Tag Archives: gardening

Green Valentine by Lili Wilkinson

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Green Valentine by Lili Wilkinson, paperback novel, 279 pages, published by Allen & Unwin in 2015.

Astrid is everything that Hiro is not. Astrid is bubbly, popular and successful, some might say that she doesn’t know how to fail. She has a passion for the environment and is trying to save the world at every corner. Hiro, on the other hand, is sullen, resentful and disaffected. He is smart, but has no interest in school, and he doesn’t show much enthusiasm for anything, except maybe comics. When they first meet, Astrid is dressed as a lobster, so Hiro doesn’t recognise one of the most popular girls in school, and Astrid doesn’t tell him who she really is.

This contemporary YA romance started with one of the main characters dressed as a lobster. This certainly caught my attention! Astrid is really dedicated to environmental activism, and she puts her whole heart into each project, which is why she finds herself at the shopping centre on a Saturday in her lobster suit.

That lobster outfit allowed Hiro to get to know Astrid a little without the judgement that comes with preconceived perceptions. I think this is an important issue, especially during high school, when everyone seems to have a label. It is hard to step beyond one’s own social circle when so many eyes are watching, and judging. It is sad that Astrid and Hiro felt that they needed to hide their burgeoning relationship, but it is also understandable; teenagers are not known for their compassion and empathy when faced with something or someone that is different. Green Valentine is not just a romance, but a social commentary on the high school experience.

I liked the way this tory was told; the writing was great. I loved all the little footnotes in Astrid’s story. Some of them were quite funny, though I also appreciated the environmental facts. I blew through Green Valentine very quickly and really enjoyed the story. It described and explored high school culture and stereotypes, along with some of the common issues that develop during that time very well. While gardening is a slightly unusual way for teenagers to date, I thought it worked wonderfully and was so sweet. Definitely unique!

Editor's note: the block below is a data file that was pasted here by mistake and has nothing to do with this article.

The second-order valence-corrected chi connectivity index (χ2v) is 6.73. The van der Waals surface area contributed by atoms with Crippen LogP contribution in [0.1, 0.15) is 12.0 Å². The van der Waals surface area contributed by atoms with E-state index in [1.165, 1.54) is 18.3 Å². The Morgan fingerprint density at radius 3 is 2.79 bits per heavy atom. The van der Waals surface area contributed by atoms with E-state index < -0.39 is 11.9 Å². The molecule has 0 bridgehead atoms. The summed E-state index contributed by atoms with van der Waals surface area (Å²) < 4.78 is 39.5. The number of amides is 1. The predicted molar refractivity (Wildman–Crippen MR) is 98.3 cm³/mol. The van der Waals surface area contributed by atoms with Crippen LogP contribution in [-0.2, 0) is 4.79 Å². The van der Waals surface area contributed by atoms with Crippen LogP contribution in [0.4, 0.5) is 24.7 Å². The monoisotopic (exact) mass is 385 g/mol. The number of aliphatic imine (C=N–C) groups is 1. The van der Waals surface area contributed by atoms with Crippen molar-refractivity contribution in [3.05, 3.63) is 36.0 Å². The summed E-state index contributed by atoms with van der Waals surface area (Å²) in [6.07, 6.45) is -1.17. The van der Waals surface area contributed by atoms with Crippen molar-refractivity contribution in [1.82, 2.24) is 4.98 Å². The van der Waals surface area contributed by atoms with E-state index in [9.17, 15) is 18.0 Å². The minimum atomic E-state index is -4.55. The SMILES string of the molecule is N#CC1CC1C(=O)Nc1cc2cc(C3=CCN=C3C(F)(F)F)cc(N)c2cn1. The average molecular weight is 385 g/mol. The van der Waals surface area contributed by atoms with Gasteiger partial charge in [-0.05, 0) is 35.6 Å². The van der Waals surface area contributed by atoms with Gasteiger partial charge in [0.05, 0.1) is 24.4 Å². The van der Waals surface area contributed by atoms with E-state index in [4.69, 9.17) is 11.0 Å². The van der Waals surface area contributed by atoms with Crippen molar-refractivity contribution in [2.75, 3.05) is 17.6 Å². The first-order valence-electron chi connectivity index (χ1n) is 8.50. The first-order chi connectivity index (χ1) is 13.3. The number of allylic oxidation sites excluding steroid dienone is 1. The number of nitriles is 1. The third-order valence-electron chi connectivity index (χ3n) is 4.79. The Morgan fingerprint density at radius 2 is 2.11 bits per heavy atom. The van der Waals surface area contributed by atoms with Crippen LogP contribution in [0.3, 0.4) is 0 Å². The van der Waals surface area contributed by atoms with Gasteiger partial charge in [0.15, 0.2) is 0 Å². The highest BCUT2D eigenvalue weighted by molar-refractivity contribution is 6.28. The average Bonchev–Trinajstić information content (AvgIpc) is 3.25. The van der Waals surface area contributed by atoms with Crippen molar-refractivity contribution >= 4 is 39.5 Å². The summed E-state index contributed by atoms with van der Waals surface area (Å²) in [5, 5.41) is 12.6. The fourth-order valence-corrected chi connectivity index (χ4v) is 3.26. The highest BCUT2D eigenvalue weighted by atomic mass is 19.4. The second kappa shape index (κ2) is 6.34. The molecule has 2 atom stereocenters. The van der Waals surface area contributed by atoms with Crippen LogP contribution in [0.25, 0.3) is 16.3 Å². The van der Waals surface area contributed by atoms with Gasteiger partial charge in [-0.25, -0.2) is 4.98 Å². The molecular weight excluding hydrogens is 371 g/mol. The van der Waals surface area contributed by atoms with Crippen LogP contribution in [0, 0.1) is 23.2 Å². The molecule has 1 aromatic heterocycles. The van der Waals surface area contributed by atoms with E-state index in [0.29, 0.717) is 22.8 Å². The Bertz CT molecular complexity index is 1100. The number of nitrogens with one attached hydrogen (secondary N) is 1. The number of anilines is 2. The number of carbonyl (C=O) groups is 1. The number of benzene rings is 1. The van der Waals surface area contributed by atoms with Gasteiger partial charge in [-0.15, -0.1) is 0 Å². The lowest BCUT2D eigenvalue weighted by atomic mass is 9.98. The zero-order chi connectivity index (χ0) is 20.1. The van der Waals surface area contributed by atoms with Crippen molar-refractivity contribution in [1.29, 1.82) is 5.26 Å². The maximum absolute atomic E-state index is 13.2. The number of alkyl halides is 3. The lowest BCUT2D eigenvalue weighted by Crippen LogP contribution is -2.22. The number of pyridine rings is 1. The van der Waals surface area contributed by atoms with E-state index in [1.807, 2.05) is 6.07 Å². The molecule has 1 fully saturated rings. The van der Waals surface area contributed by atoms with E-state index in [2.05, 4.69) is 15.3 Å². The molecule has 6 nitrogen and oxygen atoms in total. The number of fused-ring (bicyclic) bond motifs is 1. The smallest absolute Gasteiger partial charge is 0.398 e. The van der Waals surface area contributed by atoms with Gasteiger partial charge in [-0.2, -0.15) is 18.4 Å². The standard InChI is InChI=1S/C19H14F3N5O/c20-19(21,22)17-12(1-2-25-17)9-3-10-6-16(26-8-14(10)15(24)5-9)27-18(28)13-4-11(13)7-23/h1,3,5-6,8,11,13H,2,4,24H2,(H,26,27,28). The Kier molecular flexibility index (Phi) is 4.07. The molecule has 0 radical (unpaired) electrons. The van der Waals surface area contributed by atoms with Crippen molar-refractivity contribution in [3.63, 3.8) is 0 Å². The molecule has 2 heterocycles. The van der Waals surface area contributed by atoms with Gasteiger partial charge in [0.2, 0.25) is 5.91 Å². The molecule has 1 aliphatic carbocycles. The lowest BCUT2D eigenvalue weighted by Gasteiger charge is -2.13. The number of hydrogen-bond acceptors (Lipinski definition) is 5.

Green Valentine is suitable for high school students. While the story does revolve around a romance, it is pretty clean. I’m looking forward to reading more of Lili Wilkinson’s books soon.

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Propagating Succulents

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After painting their terracotta pots, the kids wanted to plant something in them. We have a single succulent plant growing out by our letterbox that seems pretty hardy, and I thought it would be fun to try to propagate some new plants from it’s cuttings.

Cuttings drying out.

Cuttings drying out.

The succulent in our garden is a good size, so we were able to take several stem cuttings. We removed the lower leaves from the bottom of each stem. We left the leaves and the cuttings to dry out for a few days.

Succulents generally like well-drained soil, so L collected some red gravel from one of our garden beds to place in the bottom of each pot to improve drainage. She then filled each pot with some cacti and succulent potting mix. My mother had told me to try dipping the base of the cuttings into honey prior to planting them. This is supposed to kill any bacteria on the cutting, and improve growth. I’d never tried this before, but we pulled out some honey and dipped each cutting in. It’s hard to know whether it worked, but all of our cuttings survived, and had new growth on them, so I think we will use honey on our cuttings again in the future. L placed a single stem cutting into each pot, patted the soil down and gently watered them in.

Gravel used for drainage.

Gravel used for drainage.

Adding soil.

Adding soil.

 

 

 

 

 

 

Placing the cuttings into the soil.

Placing the cuttings into the soil.

Patting the soil down around the cutting.

Patting the soil down around the cutting.

 

 

 

 

 

 

We placed them in a sunny spot, and checked on them every day, keeping the soil moist, but not too wet. After a week or so, we noticed some of the cuttings had produced some new leaves, and some little roots had appeared near the base of the stems.

All of these succulents in their decorated pots were given away as Christmas presents, mostly to their teachers. The kids were so proud to show off the pots that they painted and the plants that they had grown. They made unique gifts that were well received and appreciated.

Watered in and ready to grow.

Watered in and ready to grow.

As we began to clean out the laundry this week, in preparation for painting, we discovered some unused pots under the laundry tub. These will make excellent vessels for our next round of succulent growing. I would like to try propagating some cuttings from other types of succulents too.